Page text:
Rick Riordan

The master of modern mythology for children, Rick Riordan’s novels are a masterclass in bringing familiar stories to life for a new generation. Having established his name with the phenomenally successful Percy Jackson series, he’s also written Ancient Egypt into his Kane Chronicles books and, more recently, has brought the heroes of Norse myths into the mix with Magnus Chase and the Gods of Asgard.

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Percy Jackson

Half boy. Half God. All Hero. Discover why the Percy Jackson series is one of the most popular children’s series of modern times!

The Heroes of Olympus

The Heroes of Olympus series is, in part, a sequel the original Percy Jackson novels. Join Percy alongside a whole cast of new Camp Half-Blood heroes as they embark on all new - and just as adventurous - quests.

The Kane Chronicles

The Kane Chronicles are Riordan's first foray in the world of Egyptian Mythology and you won't be disappointed.

Magnus Chase

Magnus Chase is trying to make ends meet, living on the streets of Boston, until he finds out he's the son of a Norse god. His life will never be the same again...

The Trials of Apollo

Apollo has been cast out of Olympus to live as a human on Earth. He needs help so he goes to the only place on Earth he knows he can get it - Camp Half-Blood!

Biography

Texas may seem an unlikely starting place for a modern master of mythology, but it’s here that author Rick Riordan created one of the most popular children’s series of modern times.

A fan of ancient myth since childhood, it wasn’t children’s fiction that started Riordan’s writing career (which began with the adult novel Big Red Tequilaspawning the Tres Navarre series), but instead the process of making up bedtime stories for his son Haley, an activity that ultimately gave birth to the notion of creating a story about a boy who finds himself mixed up in the myths of Ancient Greece.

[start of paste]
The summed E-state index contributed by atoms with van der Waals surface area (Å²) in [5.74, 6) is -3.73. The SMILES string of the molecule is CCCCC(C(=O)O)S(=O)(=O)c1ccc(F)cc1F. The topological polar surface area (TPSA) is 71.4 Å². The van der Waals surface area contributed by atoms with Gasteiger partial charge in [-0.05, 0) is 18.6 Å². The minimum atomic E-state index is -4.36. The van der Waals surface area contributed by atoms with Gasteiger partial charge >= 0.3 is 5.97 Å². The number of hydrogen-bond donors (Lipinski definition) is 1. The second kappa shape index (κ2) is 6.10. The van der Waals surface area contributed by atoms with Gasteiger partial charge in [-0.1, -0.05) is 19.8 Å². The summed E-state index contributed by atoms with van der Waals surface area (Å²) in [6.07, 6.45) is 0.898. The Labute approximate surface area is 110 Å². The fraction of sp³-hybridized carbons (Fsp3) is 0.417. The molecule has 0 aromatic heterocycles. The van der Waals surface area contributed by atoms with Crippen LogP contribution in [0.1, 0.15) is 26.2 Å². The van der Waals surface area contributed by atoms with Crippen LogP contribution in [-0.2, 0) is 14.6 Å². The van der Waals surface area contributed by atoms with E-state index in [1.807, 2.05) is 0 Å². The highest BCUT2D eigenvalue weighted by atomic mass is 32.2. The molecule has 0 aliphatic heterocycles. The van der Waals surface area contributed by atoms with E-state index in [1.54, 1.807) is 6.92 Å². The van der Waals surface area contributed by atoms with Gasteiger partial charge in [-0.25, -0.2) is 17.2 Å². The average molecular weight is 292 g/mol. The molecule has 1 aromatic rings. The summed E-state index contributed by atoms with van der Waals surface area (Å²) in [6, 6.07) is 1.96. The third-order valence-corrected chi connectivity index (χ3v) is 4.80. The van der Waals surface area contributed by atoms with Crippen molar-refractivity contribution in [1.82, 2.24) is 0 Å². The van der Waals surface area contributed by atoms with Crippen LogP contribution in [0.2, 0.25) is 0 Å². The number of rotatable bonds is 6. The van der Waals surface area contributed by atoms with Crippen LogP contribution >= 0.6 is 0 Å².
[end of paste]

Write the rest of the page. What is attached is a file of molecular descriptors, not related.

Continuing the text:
A Demigod in Disguise

What child hasn’t dreamed of waking up to find themselves a hero? This is just what happens to Percy Jackson, an ordinary boy, destined for greatness, who discovers he’s actually descended from the Greek god Poseidon. Riordan wanted to write for his own son (who had been diagnosed with ADHD and Dyslexia) a book about a hero sporting the same conditions - and so came Percy Jackson and the Lightning Thief.

The novel and its blend of modern-day characters and ancient mythology was phenomenally popular, appearing on the New York Times children’s bestseller list, ultimately forming the basis of the Percy Jackson and the Olympians series. This enjoyed further novels and spin-off graphic novels before being rounded-off with The Last Olympian.


From the Heights of Olympus to Asgard

Riordan’s next venture after Percy Jackson, The Heroes of Olympus series, was in part a sequel to the original novels, with Percy appearing alongside a cast of other characters in a world opened up to new mythologies (incorporating Roman characters and the theory of Gaia). Riordan has also begun a third series set in the same world, beginning with the explosive novel The Trials of Apollo: Hidden Oracle.

Whilst working on his Olympian series, Riordan also began creating other stories, blending other worlds and stories with modern characters. The first of these was his Kane Chronicles trilogy, beginning with The Red Pyramid, the story of a brother and sister battling the malevolent gods of Ancient Egypt.

More recently he has also started working Norse mythology into his work with his Magnus Chase series, also set to be a trilogy, which (although set in the same universe as his Olympian series) has a very different feel to his earlier work, as most of the novels are set in modern-day Boston.

Riordan has always had fun with his characters, keeping a ready touch of wry humour in his writing, and he’s keen to express that the key thing is getting his readers to enjoy the stories, even if that means being a touch irreverent with subject matter at times. "I love literature," commented the author, "but I think it does more harm than good to focus on what we think is important rather than trying to make books a conversation with children."